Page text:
This session also gave us a glimpse into the Federated Experience Manager that allows for a Sitecore editing and A/B testing experience outside of Sitecore. Confused ? I'll touch on the FXM further along since this was covered in a number of sessions later in the day.

Product track: The power of a single customer view: Sitecore Experience Database

This is where Sitecore and Experience are brought together. The presentation given by Mark Stone gave us a better insight and understanding into what the new xDB looks like and how it functions with regards to merging offline and online data, data fed into de database from your crm system or any other system while providing a visual insight with the Experience profiler.

Where the Sitecore Analytics used to give as a more generalistic level of information, the new approach lets us drill down right to the behavior and analytics of one specific person which allows for very detailed (and personalized) analytics.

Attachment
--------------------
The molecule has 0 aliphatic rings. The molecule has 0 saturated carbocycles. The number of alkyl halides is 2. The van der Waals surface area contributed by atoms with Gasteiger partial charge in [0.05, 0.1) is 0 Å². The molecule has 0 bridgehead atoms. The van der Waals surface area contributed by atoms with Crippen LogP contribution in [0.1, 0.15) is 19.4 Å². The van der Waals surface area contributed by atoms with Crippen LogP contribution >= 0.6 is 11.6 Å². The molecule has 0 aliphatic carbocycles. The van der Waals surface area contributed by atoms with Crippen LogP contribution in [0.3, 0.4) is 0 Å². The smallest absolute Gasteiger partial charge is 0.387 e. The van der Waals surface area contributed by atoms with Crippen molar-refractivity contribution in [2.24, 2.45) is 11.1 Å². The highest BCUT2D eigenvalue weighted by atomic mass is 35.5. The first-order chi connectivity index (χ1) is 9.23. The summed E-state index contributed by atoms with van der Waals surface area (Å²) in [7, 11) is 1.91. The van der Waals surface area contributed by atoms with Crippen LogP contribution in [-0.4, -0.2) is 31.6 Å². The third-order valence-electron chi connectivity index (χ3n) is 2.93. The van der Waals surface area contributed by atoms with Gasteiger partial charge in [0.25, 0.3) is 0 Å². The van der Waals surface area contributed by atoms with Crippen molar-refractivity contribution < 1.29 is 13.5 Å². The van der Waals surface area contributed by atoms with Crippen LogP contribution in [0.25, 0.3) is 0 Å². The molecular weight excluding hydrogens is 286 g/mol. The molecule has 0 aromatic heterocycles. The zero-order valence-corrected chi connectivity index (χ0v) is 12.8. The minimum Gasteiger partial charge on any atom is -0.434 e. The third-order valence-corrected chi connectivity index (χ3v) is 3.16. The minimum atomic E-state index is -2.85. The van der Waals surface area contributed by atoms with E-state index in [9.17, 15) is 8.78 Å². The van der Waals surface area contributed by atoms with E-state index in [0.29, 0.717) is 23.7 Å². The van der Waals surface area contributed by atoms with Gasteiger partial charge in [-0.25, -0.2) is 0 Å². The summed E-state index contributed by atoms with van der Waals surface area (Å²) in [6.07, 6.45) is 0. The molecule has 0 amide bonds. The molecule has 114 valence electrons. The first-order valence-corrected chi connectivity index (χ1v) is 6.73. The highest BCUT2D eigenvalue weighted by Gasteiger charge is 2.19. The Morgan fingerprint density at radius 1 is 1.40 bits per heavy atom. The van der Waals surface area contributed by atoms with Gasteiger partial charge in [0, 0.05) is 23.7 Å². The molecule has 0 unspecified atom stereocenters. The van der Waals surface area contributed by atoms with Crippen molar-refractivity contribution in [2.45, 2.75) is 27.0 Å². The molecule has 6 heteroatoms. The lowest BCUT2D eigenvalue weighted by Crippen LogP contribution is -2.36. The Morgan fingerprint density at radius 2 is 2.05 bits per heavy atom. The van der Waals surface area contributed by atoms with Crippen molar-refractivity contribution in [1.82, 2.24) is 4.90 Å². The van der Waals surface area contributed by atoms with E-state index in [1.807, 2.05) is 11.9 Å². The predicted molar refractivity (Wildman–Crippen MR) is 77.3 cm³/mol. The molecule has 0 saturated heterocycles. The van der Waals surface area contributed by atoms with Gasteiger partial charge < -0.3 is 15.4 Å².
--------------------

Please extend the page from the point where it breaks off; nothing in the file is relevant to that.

Facets and segments allow for grouping and reporting of these analytics in enormous detail and helps drive the marketer in knowing your individual visitor.

List segmentation is one of the features that is an inherent result of the approach described above. Facets can be used to make sure that the correct users are selected for list selection in for example the ECM and any other plaform (commerce?) within Sitecore.

One of the new concepts and keywords in this Session was the idea of an Outcome. In short, this is what you want to be the ultimate result of your strategy. The cullumination of the goals you set on your website. I personally like to think of it as the highest value in your value Pyramid (SBOS-excercise). Goals working together should lead towards the desired outcome.

Product track - Keep the customer at the center of your marketing efforts with Sitecore’s Federated Experience Manager

And here it finally is, one of the most exciting topics of the first day (besides testing, segmentation, new UI, new connector concept ofcourse) : the Federated Experience Manager (FXM), a session by John Field and Brian Payne.